Senior wrestler aims to win national championship


Senior wrestler Dustin Kilgore is the first Kent State wrestler to reach 100 career victories during his junior season. He is now in 3rd place among Kent State’s career winners. Photo by Sam Verbulecz

A.J. Atkinson

Dustin Kilgore is a bundle of energy. He likes to make people laugh in practice. You might even say he goofs off.

His coach calls him bull-headed. He calls himself selfish.

And he may be the best wrestler Kent State has ever had. This weekend, he has a legitimate chance at winning Kent State’s first national championship in any sport as he wrestles in the a NCAA Tournament in Philadelphia.

Other Kent State Wrestlers

Senior Nic Bedelyon (125), freshman Tyler Small (133), senior Matt Cathell (157), senior Ross Tice (165) and senior Brendan Barlow (285) join Dustin Kilgore (197) in the NCAA Tournament in Philadelphia, March 17-19.

Bedelyon makes his third NCAA Tournament appearance this weekend. Bedelyon is ranked sixth after posting a 20-3 record this season and will face Princeton University’s Garrett Frey on Thursday.

Small recorded a 16-13 record his freshman season and faces Oklahoma State University’s Jordan Oliver, ranked first in the nation at 133.

Tice makes his second appearance in the tournament to face West Virginia University’s Donald Jones. Tice posted a 24-11 record this season.

Cathell (14-5) makes his first appearance in the national tournament representing Kent State, and third appearance overall. He matches up against No. 5 Jesse Dong of Virginia Tech in the opening round.

Kilgore (31-2) enters the tournament ranked fourth in the nation. In his third NCAA tournament, Kilgore begins against the University of Missouri’s Brent Haynes. On the same bracket as Kilgore is the No. 1 seed Cam Simaz of Cornell University. Kilgore defeated Simaz 10-9 in the finals of the Body Bar Invitational in November.

Barlow makes his second NCAA appearance and opens against the University of Pittsburgh’s Ryan Tomei. Tomei defeated Barlow in December in the two’s only match against one another, 6-5.

The Wells Fargo Center in Philadelphia, hosts the NCAA Tournament, beginning at 11 a.m. Thursday with the finals scheduled to begin Saturday at 7:30 p.m. Thursday and Friday’s action will be broadcasted on ESPNU, while ESPN will cover Saturday’s finals.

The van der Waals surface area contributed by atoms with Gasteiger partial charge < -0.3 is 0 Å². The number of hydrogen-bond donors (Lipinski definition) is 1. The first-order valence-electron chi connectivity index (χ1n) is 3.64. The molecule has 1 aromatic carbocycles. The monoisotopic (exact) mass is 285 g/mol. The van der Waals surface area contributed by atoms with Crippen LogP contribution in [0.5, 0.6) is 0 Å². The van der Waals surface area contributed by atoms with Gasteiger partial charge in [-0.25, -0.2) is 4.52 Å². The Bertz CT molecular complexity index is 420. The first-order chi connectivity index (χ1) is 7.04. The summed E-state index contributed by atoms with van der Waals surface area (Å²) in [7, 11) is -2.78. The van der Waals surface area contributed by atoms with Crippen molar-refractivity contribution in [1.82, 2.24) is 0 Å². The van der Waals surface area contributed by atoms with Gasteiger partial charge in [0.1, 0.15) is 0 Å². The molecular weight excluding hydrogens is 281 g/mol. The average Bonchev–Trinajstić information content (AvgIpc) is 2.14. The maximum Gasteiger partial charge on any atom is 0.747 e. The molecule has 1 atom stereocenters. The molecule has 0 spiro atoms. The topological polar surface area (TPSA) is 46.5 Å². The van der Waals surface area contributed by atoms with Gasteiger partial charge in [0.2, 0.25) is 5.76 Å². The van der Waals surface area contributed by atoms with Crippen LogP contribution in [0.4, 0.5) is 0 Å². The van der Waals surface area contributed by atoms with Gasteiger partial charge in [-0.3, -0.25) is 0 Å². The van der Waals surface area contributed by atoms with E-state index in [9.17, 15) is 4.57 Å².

“Sometimes he’s just yelling and screaming and trying to be the center of attention,” Kent State coach Jim Andrassy said. “He wants other guys around him to have fun. His personality is very outgoing. He’s very fun-hearted. He’s like a sixth grader in a 25-year-old’s body.

“Sometimes as a coach, you want him to be more serious,” Andrassy said. “I don’t want to change those things about him because all of a sudden you make him more serious, it could put more pressure on him and make things more nerve-racking for him. You start taking this too seriously, it can wear on you, and it can affect how you perform.”

Changing Kilgore’s performance is something Andrassy has obvious reasons to avoid. In his junior season, the 197-pounder has a 31-2 record and is one win away from Danny Mitcheff’s record for the most career wins in school history.

“It’s a good feeling being able to almost have the most wins at the school, especially because the program has existed for so long,” Kilgore said. “But until I get a national title, I’m always going to feel that emptiness inside. You keep working harder and harder until you achieve it.”

Kilgore said his high energy and goofiness helps him deal with the stress of wrestling.

“A lot of people deal with stress in their own way,” Kilgore said. “For me, I’m happy all the time, and I don’t pile all this stress on myself all the time. If something is going wrong with school, it’s only going to hurt your wrestling. The best way to go about that is to be an energetic person.”

And energetic he is. One day last week as the wrestlers ran laps around the room, dripping in sweat and trying to catch their breath, Kilgore bounded along, smiling and yelling as he teased teammates about them still having to cut weight. Kilgore is enjoying the extra energy he has from bumping up to 197 this year, a natural weight for him.